Someone once said so many books, so little time. These timeless books are well worth becoming part of your child’s bedtime ritual. Harold and the Purple Crayon and From the Mixed-up Files of Mrs. Basil E. Frankweiler have been entertaining kids for decades and are already beloved classics. Newer books such as the creative The Day the Crayons Quit has already proved popular and earned its place on the New York Times best seller list.
Below are of some of fridgeARTS favorite art bedtime stories. A few may be out of print, but are worth the trip to your local library or second-hand bookshop.
In the comments below, please share your favorite art books for kids.
Harold and the Purple Crayon
by Crockett Johnson
This classic art bedtime story originally published in 1955 follows Harold and his purple crayon as he goes on a walk. Everything he draws becomes real from the pies, to the monster, and the ocean. The story winds down with Harold searching for his own window and upon finding it draws himself into bed.
Inspired, as a child, by Harold’s creations I took a green (not purple, my favorite color) crayon and added my own doodles to the pages.
Rembrandt Takes a Walk
by Mark Strand
illustrated by Red Grooms
Tom goes to stay with his rich art-collecting uncle. The walls are full of amazing paintings by masters such as Cézanne and Rembrandt, yet the fridge is bare. While hunting for something to eat he reaches into a Cézanne still-life grabs a few apples and takes a bite out of one. Unfortunately, he is unable to return the rest of the fruit to the painting as Cézanne painted it. Rembrandt hanging in a nearby self-portrait offers to help in exchange for a tour of the town. Keep an eye out for Tom’s uncle’s tie.
Pish, Posh, Said Hieronymus Bosch
by Nancy Willad
illustrated by Leo and Diane Dillon
If you are fan of the fantastical creatures in Bosch’s work, notably The Garden of Earthly Delights, you’ll love this book. The artist’s creatures come to life and wreak havoc in his house and upset his housekeeper. Hieronymus, however, is unfazed by the chaos.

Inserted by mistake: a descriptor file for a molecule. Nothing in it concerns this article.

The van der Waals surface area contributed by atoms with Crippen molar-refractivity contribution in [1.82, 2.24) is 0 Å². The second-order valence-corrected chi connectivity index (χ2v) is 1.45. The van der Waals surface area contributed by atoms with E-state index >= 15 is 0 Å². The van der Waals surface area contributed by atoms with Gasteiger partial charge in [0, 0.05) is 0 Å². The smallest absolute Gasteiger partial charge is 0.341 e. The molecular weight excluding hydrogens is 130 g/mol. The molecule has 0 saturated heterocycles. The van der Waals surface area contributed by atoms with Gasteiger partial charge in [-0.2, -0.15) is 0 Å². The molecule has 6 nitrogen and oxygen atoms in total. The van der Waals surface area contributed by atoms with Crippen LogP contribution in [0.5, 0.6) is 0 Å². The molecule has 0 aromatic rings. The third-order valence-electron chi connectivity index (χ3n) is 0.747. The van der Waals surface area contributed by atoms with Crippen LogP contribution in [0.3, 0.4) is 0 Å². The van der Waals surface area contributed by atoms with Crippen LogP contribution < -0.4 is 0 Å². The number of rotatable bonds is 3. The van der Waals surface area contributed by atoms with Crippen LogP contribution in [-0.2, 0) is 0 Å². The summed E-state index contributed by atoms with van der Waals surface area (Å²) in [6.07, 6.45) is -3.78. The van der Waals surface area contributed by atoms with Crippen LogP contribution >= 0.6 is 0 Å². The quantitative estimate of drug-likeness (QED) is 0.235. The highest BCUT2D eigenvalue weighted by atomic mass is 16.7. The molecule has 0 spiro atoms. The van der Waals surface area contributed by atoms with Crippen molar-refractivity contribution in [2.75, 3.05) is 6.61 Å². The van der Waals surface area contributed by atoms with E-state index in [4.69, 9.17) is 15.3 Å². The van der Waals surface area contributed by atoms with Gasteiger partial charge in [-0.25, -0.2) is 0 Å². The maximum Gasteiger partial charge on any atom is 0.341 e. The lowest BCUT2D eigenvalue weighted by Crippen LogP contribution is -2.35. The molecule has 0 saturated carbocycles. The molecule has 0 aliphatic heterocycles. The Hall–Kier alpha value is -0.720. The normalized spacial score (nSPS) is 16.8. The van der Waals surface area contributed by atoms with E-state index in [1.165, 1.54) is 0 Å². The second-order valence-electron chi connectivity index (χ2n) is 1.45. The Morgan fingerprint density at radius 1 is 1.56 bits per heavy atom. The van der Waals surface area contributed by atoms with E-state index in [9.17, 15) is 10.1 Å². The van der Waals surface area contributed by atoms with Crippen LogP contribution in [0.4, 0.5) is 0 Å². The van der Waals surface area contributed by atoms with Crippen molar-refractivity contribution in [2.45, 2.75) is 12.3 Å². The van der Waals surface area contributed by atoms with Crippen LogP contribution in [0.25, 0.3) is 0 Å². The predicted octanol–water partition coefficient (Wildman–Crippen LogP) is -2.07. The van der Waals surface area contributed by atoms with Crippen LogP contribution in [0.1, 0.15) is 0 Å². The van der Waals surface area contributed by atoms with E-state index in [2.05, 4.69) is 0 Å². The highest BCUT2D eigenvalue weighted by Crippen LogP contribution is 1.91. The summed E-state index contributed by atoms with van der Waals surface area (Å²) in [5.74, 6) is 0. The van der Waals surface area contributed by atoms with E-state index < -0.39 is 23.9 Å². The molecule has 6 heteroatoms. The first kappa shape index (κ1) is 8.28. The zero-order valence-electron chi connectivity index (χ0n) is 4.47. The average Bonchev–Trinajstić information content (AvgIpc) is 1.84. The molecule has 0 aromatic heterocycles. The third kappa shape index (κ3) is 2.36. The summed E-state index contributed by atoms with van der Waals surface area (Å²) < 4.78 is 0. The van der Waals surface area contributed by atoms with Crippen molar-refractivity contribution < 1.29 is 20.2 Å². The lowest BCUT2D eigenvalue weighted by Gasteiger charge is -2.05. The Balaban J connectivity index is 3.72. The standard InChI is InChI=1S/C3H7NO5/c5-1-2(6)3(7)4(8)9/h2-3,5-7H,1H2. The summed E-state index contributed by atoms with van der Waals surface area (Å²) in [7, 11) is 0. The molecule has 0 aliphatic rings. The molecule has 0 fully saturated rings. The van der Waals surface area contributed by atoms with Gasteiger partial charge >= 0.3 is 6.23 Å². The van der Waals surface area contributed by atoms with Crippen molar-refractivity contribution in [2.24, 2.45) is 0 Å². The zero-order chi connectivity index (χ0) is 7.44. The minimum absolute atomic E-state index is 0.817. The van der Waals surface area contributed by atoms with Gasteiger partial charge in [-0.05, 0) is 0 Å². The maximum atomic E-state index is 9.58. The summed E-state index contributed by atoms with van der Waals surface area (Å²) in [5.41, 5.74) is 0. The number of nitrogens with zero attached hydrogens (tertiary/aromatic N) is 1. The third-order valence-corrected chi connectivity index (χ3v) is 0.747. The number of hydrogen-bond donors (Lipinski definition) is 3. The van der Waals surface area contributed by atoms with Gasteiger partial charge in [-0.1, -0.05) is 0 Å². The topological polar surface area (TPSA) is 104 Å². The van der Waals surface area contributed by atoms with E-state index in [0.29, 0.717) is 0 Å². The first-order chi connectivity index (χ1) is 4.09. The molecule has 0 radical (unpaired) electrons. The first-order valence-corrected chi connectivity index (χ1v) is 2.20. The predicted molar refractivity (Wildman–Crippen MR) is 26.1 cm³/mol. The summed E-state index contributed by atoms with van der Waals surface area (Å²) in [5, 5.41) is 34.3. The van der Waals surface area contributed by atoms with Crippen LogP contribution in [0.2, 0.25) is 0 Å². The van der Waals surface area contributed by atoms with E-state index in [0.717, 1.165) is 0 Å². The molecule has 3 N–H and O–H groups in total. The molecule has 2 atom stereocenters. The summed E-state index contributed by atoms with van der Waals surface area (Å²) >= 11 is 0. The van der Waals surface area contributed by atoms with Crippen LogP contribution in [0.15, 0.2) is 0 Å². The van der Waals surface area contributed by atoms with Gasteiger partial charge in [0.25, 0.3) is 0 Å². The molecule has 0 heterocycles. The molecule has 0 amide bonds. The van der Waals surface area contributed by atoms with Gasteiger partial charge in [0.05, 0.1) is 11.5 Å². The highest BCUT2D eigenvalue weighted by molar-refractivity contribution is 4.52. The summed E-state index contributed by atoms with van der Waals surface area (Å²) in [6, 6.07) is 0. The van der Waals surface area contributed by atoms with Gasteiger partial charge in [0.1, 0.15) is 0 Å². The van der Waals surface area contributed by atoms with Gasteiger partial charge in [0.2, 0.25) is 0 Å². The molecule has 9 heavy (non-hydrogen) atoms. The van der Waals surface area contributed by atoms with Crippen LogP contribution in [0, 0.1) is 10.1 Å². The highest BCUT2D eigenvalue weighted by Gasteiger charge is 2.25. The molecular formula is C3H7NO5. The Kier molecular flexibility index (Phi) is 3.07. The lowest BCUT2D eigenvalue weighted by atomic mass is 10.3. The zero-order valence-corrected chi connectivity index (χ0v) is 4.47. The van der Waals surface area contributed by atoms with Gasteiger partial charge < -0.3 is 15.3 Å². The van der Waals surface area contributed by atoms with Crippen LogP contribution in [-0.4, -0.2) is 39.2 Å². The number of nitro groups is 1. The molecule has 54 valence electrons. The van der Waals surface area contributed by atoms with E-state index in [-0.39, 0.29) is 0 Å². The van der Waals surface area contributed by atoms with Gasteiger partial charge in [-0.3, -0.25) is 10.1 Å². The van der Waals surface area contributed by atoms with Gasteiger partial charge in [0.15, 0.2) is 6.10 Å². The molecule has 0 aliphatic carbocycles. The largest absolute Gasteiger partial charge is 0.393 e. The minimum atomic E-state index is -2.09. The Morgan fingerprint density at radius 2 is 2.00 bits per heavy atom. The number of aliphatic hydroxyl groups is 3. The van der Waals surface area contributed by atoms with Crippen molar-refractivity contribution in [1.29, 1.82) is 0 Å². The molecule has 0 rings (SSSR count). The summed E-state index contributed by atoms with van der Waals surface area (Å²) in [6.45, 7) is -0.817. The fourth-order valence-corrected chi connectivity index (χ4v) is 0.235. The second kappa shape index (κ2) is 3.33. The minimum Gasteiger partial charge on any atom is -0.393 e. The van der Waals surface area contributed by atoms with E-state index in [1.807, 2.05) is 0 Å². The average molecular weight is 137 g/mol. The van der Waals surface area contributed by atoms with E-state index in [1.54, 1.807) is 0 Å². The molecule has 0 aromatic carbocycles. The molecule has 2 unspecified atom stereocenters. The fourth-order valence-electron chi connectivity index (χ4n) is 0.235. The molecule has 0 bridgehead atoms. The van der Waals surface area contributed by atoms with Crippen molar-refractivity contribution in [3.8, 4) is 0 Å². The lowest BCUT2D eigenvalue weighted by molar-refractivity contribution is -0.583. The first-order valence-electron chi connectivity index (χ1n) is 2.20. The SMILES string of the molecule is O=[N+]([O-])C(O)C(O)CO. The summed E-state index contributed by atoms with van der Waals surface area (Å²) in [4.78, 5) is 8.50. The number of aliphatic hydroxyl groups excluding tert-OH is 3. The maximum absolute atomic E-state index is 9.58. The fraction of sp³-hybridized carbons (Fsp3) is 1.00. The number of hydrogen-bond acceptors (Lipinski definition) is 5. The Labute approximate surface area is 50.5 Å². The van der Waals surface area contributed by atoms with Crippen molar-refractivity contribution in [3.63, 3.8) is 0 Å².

by Patrick McDonnell
This great book has a young boy named Art who makes art from zigs and zags to the curliest cue. The use of bright colors really make the illustrations come to life.
When I read it to a friend’s two-year-old recently she started pulling toys that matched the shapes and colors of the illustrations.
by Peter H. Reynolds
Vashti thinks she can’t draw, but a bit of encouragement from her teacher to make a small mark is the beginning of a whole series of artworks. This book is inspirational and shows what you can accomplish if you try.
The Day the Crayons Quit
by Drew Daywalt
illustrated by Oliver Jeffers
A hilarious book filled with grievance letters from Duncan’s crayons. They are either too tired from coloring in the sky, fighting over who is the true color of the sun, to being bashful over the loss of the paper wrapper.
From the Mixed-up Files of Mrs. Basil E. Frankweiler
by E.L. Konigsburg
The only chapter book on the list but I couldn’t exclude it as it is a particular favorite.
In this 1967 Newbery Medal winning book Claudia and her brother James run away to the Metropolitan Museum of Art. Once there they try to solve the mysterious attribution of a recently acquired angel sculpture.
A few years ago while introducing Milton Esterow, former editor and publisher of ARTnews, for a lecture on collectors at the Metropolitan Museum of Art, Harold Holzer, the Met’s senior vice president for public affairs, informed the audience that this book was inspired, in part, by a New York Times article written by Esterow. [Disclaimer: I worked for Milton Esterow for a number of years at ARTnews.]